I hope that I have been able to reassure you of my commitment to ensuring animal welfare. Animal welfare is an issue that I have been raising in Parliament for some time. I am the leading Conservative campaigner against the badger cull, and I have done significant work in opposing the culls. I have also campaigned to the Government against the use of pinch collars on dogs with the help of the Dogs Trust, and have supported a variety of animal rights campaigns including those relating to wild animals in circuses, backstreet breeding and strengthening protection for racing greyhounds. I have worked with a number of animal welfare charities and I am determined to continue the fight against animal cruelty.
Thank you again for taking the time to contact me.
With best wishes,
Mrs Anne Main

A damn sight better than the lack of response that 6-year-old me got from John Major!

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‘Wild Neighbours’ with Sir David Attenborough and Gordon Buchanan

In hushed awe, the crowd at the Rose Theatre in Kingston listened attentively as Sir David Attenborough, legendary TV naturalist, led the way at the Environment Trust for Richmond’s annual lecture.

Titled ‘Wild Neighbours’, the event examined what happens when animals living wild in the UK collide head first with busy, urban environments. IMG_8398Sir David examined the issue of non-native species being introduced… and flourishing… on our shores (such as the now firmly established Canadian goose, the green parakeet and grey squirrel) and how they can impact the native species that claimed the land first. IMG_8401I was surprised to learn the long-accepted wives’ tale that red squirrels and grey squirrels are competing for food, is in fact incorrect. Instead, the red squirrel actually faces bigger threat from the pine martin (incidentally a nemesis of its grey counterpart, too) than the grey squirrel.

Often what happens when a non-native species is introduced to Britain (nearly always by the deliberate decision of humans) is that when its numbers climb too high, we take it upon ourselves to ‘control population’… through culling.

This is a fate that the afore mentioned green parakeet has faced on more than one occasion. When pressed, Attenborough conceded that he actually welcomes the parakeet to the UK.

Next to take the stand was renowned wildlife cameraman Gordon Buchanan.

Through real life anecdotes and humorous videos, Gordon relayed the plight of the urban fox. IMG_8409 As well as talking the audience through the life cycle of a fox (born in March; first emerges from the den in April; weaned in May; leaves den in June; before being kicked out of the family unit in November), Buchanan spoke of why they find themselves living amongst our cities and towns: we ate into their habitat after WWII.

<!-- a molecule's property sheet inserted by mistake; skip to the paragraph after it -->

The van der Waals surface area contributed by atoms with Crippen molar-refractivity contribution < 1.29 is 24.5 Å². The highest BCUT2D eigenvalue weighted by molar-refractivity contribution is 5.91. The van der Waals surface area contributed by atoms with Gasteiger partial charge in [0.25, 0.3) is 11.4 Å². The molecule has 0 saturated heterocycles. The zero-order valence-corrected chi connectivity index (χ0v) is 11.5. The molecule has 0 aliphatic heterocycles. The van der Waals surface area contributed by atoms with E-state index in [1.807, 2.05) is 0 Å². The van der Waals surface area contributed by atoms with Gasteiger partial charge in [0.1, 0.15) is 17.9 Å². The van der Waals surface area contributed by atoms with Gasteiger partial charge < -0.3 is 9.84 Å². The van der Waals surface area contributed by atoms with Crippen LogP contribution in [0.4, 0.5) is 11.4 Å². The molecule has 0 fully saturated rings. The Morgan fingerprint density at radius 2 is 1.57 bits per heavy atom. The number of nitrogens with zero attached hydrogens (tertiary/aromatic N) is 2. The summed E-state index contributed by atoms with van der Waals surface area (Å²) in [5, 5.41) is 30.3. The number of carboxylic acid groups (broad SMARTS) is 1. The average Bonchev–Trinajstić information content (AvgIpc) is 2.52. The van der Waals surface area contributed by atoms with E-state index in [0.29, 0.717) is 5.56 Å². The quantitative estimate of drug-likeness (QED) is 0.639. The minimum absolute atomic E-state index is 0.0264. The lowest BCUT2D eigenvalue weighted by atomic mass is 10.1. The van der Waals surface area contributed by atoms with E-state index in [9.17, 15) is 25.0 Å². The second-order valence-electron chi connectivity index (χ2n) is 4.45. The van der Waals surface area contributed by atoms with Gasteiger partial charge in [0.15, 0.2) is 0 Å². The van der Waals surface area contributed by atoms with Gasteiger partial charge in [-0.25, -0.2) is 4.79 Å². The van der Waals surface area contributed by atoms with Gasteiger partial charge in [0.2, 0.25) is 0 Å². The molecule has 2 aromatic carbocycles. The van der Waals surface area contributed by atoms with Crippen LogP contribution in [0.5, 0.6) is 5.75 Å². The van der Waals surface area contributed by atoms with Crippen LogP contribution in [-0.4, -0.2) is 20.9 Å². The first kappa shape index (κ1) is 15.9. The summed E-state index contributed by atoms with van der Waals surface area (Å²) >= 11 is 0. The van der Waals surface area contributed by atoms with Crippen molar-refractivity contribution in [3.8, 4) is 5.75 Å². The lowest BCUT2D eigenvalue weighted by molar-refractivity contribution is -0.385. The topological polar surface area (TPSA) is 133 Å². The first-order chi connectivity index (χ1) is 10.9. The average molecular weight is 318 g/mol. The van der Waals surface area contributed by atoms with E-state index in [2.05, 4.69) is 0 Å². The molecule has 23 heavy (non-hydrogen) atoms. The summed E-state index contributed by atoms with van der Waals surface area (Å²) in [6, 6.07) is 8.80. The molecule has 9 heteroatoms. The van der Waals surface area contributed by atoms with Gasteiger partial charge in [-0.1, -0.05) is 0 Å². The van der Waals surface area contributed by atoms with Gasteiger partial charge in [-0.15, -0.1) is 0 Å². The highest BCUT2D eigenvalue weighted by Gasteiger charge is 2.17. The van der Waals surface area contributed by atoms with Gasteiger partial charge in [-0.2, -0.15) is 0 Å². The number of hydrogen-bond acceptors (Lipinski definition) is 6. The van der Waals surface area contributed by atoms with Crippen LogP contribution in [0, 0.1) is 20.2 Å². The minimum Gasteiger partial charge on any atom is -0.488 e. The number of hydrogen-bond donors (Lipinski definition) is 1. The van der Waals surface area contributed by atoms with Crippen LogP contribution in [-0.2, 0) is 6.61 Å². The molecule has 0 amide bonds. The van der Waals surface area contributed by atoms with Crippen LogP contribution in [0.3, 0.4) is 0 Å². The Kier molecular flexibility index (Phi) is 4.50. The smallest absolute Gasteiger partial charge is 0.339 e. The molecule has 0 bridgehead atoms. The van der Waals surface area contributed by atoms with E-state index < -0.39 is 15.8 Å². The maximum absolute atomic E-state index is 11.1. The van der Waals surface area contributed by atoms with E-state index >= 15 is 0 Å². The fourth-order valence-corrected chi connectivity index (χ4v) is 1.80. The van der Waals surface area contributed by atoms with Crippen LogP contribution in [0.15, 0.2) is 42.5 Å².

The two admissions that intrigued me most from Gordon, however, were slight tangents from his talk about foxes; his opinions on reintroduction and intervention. IMG_8412 These two concepts seem to leave the nature world divided as to just how much we should ‘interfere’.

Given that people pay no mind to introducing non-native species to the UK, such as the parakeet (and then culling them for crisis control purposes), or taking away habitats, such as that of the fox; it intrigues me that whether or not we should reintroduce lynx and wolves to Scotland sparks such discussion (though for the record, it didn’t spark to much discussion at all from Gordon himself, who quickly declared himself as believing it will ‘pay off economically’).

The area that Buchanan did seem to struggle with having a definitive opinion on, however, was whether or not a wildlife filmmaker should ‘just let nature take its course’.

I’m sure we’ve all seen those heart-wrenching moments on BBC wildlife series’ where an animal becomes separated from its family unit and is left stranded/lost/alone with no food and no hope for survival – and have shouted at the screen: “help him! Why can’t you help him?!”

But when should a filmmaker intervene?

“I used to think; never” Gordon admits, ‘but over time my view has changed and softened a bit.”

“Now I think it sometimes can be ok. If you’re looking at something that is a direct results of humans (such as the clip he shows up of a fox cub with its head stuck in a Pringles can), I think it’s fine. I just wouldn’t go as far as stroking a wild animal, or treating it like a pet.”